This entry was posted in Encouragement, Fiction, Writer's Life, Writing and tagged , , , , by Paula Moldenhauer. Bookmark the permalink.

About Paula Moldenhauer

Paula Moldenhauer is passionate about God's grace and intimacy with Jesus. An author and speaker, she has published over 300 times. Her first two novels, Titanic: Legacy of Betrayal and You’re a Charmer Mr. Grinch, release in 2012. Paula serves as the ACFW Colorado Coordinator and received the 2007 Writer of the Year Award at the Colorado Christian Writers Conference. She and her husband enjoy homeschooling their four children. (Two down and two to go!) Paula loves peppermint ice cream and walking barefoot. Her greatest desire is to be close enough to Jesus to breathe His fragrance. Visit her at www.paulamoldenhauer.com, http://paulamoldenhauer.com/gracereign-blog/ or www.titaniclegacyofbetrayal.com

14 thoughts on “Linking Arms

  1. This is such a great post! I love the reminder that God really does know best. You have so beautifully woven a picture of the benefits of writing groups. I attend two groups that differ greatly in their focus, one is primarily a critique group while the other concentrates on the business aspect of writing with an educational component that takes the form of a mini-workshop environment.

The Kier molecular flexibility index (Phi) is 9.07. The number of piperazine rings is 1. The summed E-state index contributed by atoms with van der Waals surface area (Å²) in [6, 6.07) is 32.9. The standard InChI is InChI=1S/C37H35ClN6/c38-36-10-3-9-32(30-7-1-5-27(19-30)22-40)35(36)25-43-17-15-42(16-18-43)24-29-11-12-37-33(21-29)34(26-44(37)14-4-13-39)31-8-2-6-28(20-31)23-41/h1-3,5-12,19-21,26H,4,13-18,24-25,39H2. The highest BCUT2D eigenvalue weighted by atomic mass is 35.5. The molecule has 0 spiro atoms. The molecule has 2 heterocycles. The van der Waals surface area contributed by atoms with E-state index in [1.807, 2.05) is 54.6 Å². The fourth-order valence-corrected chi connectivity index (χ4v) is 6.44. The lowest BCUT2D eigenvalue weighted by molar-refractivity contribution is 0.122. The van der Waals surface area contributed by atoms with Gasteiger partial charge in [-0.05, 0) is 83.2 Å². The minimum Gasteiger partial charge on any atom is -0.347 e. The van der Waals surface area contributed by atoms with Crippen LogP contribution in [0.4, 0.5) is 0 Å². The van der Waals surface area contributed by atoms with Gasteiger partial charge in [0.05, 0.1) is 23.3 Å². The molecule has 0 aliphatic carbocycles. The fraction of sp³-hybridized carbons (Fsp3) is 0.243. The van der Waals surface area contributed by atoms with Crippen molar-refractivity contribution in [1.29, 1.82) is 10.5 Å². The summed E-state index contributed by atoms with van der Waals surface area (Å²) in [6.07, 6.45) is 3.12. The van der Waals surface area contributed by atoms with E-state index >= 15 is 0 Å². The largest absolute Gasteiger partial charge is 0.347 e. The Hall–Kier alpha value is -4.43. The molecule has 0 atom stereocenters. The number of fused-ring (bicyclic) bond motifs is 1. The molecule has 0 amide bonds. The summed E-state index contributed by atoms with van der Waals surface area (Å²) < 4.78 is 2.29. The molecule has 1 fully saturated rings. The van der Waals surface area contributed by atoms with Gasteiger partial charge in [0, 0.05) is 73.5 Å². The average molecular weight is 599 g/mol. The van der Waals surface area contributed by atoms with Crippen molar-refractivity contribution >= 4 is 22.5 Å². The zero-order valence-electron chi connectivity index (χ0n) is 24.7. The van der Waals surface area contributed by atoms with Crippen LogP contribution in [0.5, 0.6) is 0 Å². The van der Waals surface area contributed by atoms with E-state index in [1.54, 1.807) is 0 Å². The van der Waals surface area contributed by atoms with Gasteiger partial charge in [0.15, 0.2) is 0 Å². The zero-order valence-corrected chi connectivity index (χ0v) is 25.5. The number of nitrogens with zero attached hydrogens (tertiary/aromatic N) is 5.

My writing has not only improved, but also changed. I have been willing to try different styles of writing that I never dreamed I’d attempt, because of how I’ve grown as a writer through group interaction. I am so grateful for the members – their suppot, encouragement, wisdom, and friendship.

  2. Paula, I understand. There are times when my encouraging other writers “gets in the way” of my writing. Then I wonder if God is trying to tell me something . . . and will it be something I want to hear? For now, I’m going with the flow and enjoying the ride!

  3. Good reminder, Paula. I’m in 4 critique groups–I lead one for novice Christian writers but don’t submit my work; I lead and participate in another Christian writers group; and I also participate in two secular groups, one of which I led to get it going. I find considerable opportunity to witness in the secular groups (there’s a tremendous amount of ignorance about Christianity and Christians in the general market). On the other hand, I have to read some distasteful stuff from a few secular writers but I know that God loves them, too, and they’re not going to be exposed to him w/o someone showing them the way.

  4. So true! Writers are on a long journey, and both giving and receiving camaraderie and support can make all the difference in the world! (:

  5. Paula, I love it that you point out how writing groups aren’t just for those who are actively writing. Writers are such an important support source for one another. I know I enjoy giving back, and I love my writing friends!